By Ciara Linnane, MarketWatch
Stifel cites a heavy Starbucks exposure to the Seattle market, particularly impacted by coronavirus diagnoses
Stifel analysts lowered earnings estimates for restaurant companies on Wednesday on expectations that the coronavirus that causes the illness COVID-19 will create labor shortages and impact opening hours as it continues to spread across the U.S.
There are now 121,564 cases of the illness worldwide and at least 4,373 deaths, according to the latest data () from the Johns Hopkins Whiting School of Engineering's Centers for Systems Science and Engineering. There are 1,050 cases in the U.S., where 29 patients have died.
"Within the hotspot areas, we have heard staffing has become an issue as employees want to avoid risking exposure, causing restaurants to alter their hours of operation," Stifel analysts led by Chris O'Cull wrote in a note to clients. "Based on our channel checks, we believe restaurants outside of these areas have not seen a meaningful COVID-19 impact."
O'Cull examined the exposure of individual companies to the cities and areas that have the biggest clusters of infections of the virus, led by Seattle and Westchester County in New York.
Not surprisingly, Seattle-based Starbucks Corp.(SBUX)is the most exposed to the Seattle market among a list of 11 limited-service restaurant chains, with 5% of its U.S. outlets based there, the analysts wrote.
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There were 114 confirmed cases of the virus in Seattle, as of the time the Stifel note was published. The latest tally is 267 cases, according to the Washington State Health Department. ()
Jack in the Box Inc.(JACK)is the second most exposed to the Seattle outbreak, with 4% of its U.S. outlets there. Shake Shack Inc.(SHAK) , Wingstop Inc.(WING) , Chipotle Mexican Grill Inc.(CMG) , Papa John's International Inc.(PZZA) , Domino's Pizza Inc.(DPZ) , McDonald's Corp.(MCD) , Burger King parent Restaurant Brands International Inc.(QSR.T) , Yum Brands Inc.(YUM)and Wendy's Co.(WEN)have 1% of their U.S. outlets in the Pacific Northwest metropolis, according to Stifel.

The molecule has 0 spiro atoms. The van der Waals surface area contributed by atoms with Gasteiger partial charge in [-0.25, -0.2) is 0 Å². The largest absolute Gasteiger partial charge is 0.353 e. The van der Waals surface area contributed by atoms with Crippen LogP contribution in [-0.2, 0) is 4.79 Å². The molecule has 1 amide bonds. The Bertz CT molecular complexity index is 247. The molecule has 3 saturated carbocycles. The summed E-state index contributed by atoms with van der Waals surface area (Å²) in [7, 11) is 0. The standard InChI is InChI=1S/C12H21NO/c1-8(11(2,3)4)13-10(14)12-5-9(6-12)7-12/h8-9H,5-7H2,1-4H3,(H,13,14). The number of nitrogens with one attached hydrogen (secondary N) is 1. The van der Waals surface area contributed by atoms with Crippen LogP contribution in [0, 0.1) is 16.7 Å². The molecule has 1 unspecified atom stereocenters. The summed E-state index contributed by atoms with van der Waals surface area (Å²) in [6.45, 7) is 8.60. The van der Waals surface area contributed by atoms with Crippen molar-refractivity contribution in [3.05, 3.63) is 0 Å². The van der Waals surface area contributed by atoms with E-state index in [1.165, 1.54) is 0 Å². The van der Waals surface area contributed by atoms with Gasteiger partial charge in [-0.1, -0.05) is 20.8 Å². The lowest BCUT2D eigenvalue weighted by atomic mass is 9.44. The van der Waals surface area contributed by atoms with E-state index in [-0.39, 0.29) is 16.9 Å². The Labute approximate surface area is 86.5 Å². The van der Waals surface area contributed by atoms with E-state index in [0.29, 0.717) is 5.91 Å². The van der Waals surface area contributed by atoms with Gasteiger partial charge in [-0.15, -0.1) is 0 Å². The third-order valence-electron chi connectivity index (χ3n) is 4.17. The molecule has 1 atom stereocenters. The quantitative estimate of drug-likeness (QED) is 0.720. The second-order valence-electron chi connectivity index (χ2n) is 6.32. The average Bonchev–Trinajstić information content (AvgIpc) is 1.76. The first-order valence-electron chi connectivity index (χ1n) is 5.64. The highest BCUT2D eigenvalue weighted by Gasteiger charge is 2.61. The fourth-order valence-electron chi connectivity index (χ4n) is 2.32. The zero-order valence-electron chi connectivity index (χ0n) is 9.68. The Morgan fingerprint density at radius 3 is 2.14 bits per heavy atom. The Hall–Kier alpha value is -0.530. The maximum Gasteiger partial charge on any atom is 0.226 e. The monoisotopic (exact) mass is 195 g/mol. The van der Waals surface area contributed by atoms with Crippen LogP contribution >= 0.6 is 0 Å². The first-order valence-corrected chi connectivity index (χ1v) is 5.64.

As the table above shows, only Shake Shack has exposure to Westchester County and is also most exposed to New York City, which is home to 11% of its U.S. outlets. There are 173 cases in New York state, with 108 in Westchester Country and 36 in New York City, according to the state's health department. (/)
Among full-service chains, BJ's Restaurants Inc.(BJ)is most exposed to Seattle, which is home to 2% of its U.S. outlets. Olive Garden parent Darden Restaurants Inc.(DRI)and Dave & Buster's Entertainment Inc.(PLAY)have 1% of their domestic outlets in Seattle, while Chuy's Holdings Inc.(CHUY) , Applebee's parent Brinker International Inc.(EAT)and Texas Roadhouse Inc.(TXRH)have no outlets in Seattle.
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"We assume same-restaurant sales for the casual-dining segment will turn sharply negative in coming weeks and developed our company projections taking into consideration each concept's recent relative performance (i.e. gap-to-Knapp)," O'Cull wrote. "Our segment same-restaurant sales projection for [the second quarter calls for a decline of 7%], which includes several weeks with SRS down 10-25% before returning flattish in early June."
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Stifel lowered its same-restaurant-sales and per-share-earnings forecasts for Shake Shack and Jack in the Box. The analysts rate Shake Shack hold, while Jack in the Box is a buy.
Stifel will continue to monitor industry trends and adjust estimates as needed, it said, "but we believe this outlook is sufficiently dire for the near term."
Starbucks shares were down 8.7% on Wednesday, while BJ's was down 7.8%. The S&P 500fell 4.9%, and the Dow Jones Industrial Averageclosed lower by nearly 5.9%.
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-Ciara Linnane; 415-439-6400; AskNewswires@dowjones.com
(END) Dow Jones Newswires
March 14, 2020 10:42 ET (14:42 GMT)
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